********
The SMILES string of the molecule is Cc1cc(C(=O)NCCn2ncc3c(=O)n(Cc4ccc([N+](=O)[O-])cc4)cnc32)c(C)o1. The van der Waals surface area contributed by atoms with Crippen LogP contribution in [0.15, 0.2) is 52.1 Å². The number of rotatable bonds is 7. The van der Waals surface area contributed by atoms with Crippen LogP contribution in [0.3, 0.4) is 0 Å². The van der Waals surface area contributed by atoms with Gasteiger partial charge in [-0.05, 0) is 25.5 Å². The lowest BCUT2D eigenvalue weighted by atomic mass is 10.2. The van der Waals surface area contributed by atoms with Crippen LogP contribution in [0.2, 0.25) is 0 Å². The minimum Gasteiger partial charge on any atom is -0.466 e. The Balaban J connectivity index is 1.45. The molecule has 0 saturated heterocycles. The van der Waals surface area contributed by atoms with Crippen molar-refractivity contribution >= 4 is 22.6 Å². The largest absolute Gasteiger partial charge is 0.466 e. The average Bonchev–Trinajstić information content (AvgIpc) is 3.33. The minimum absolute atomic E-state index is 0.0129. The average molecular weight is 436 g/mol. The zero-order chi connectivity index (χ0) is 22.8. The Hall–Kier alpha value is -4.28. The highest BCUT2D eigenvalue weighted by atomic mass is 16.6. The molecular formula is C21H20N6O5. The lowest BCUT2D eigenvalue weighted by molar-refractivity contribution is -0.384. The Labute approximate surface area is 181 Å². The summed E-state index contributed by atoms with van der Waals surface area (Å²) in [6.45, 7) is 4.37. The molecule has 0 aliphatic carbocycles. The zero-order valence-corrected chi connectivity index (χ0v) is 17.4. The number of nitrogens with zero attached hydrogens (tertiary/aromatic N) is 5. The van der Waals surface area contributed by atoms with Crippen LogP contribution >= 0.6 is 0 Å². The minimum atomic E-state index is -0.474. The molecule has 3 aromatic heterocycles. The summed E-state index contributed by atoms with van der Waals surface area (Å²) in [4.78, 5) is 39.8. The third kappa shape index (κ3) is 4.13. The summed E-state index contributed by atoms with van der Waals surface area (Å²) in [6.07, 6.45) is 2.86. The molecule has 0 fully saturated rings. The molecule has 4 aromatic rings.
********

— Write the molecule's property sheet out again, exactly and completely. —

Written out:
The SMILES string of the molecule is Cc1cc(C(=O)NCCn2ncc3c(=O)n(Cc4ccc([N+](=O)[O-])cc4)cnc32)c(C)o1. The van der Waals surface area contributed by atoms with Crippen LogP contribution in [0.15, 0.2) is 52.1 Å². The number of rotatable bonds is 7. The van der Waals surface area contributed by atoms with Crippen LogP contribution in [0.3, 0.4) is 0 Å². The van der Waals surface area contributed by atoms with Gasteiger partial charge in [-0.05, 0) is 25.5 Å². The lowest BCUT2D eigenvalue weighted by atomic mass is 10.2. The van der Waals surface area contributed by atoms with Crippen LogP contribution in [0.2, 0.25) is 0 Å². The minimum Gasteiger partial charge on any atom is -0.466 e. The Balaban J connectivity index is 1.45. The molecule has 0 saturated heterocycles. The van der Waals surface area contributed by atoms with Crippen molar-refractivity contribution >= 4 is 22.6 Å². The largest absolute Gasteiger partial charge is 0.466 e. The average Bonchev–Trinajstić information content (AvgIpc) is 3.33. The minimum absolute atomic E-state index is 0.0129. The average molecular weight is 436 g/mol. The zero-order chi connectivity index (χ0) is 22.8. The Hall–Kier alpha value is -4.28. The highest BCUT2D eigenvalue weighted by atomic mass is 16.6. The molecular formula is C21H20N6O5. The lowest BCUT2D eigenvalue weighted by molar-refractivity contribution is -0.384. The Labute approximate surface area is 181 Å². The summed E-state index contributed by atoms with van der Waals surface area (Å²) in [6.45, 7) is 4.37. The molecule has 0 aliphatic carbocycles. The zero-order valence-corrected chi connectivity index (χ0v) is 17.4. The number of nitrogens with zero attached hydrogens (tertiary/aromatic N) is 5. The van der Waals surface area contributed by atoms with Crippen LogP contribution >= 0.6 is 0 Å². The minimum atomic E-state index is -0.474. The molecule has 3 aromatic heterocycles. The summed E-state index contributed by atoms with van der Waals surface area (Å²) in [4.78, 5) is 39.8. The third kappa shape index (κ3) is 4.13. The summed E-state index contributed by atoms with van der Waals surface area (Å²) in [6.07, 6.45) is 2.86. The molecule has 0 fully saturated rings. The molecule has 4 aromatic rings.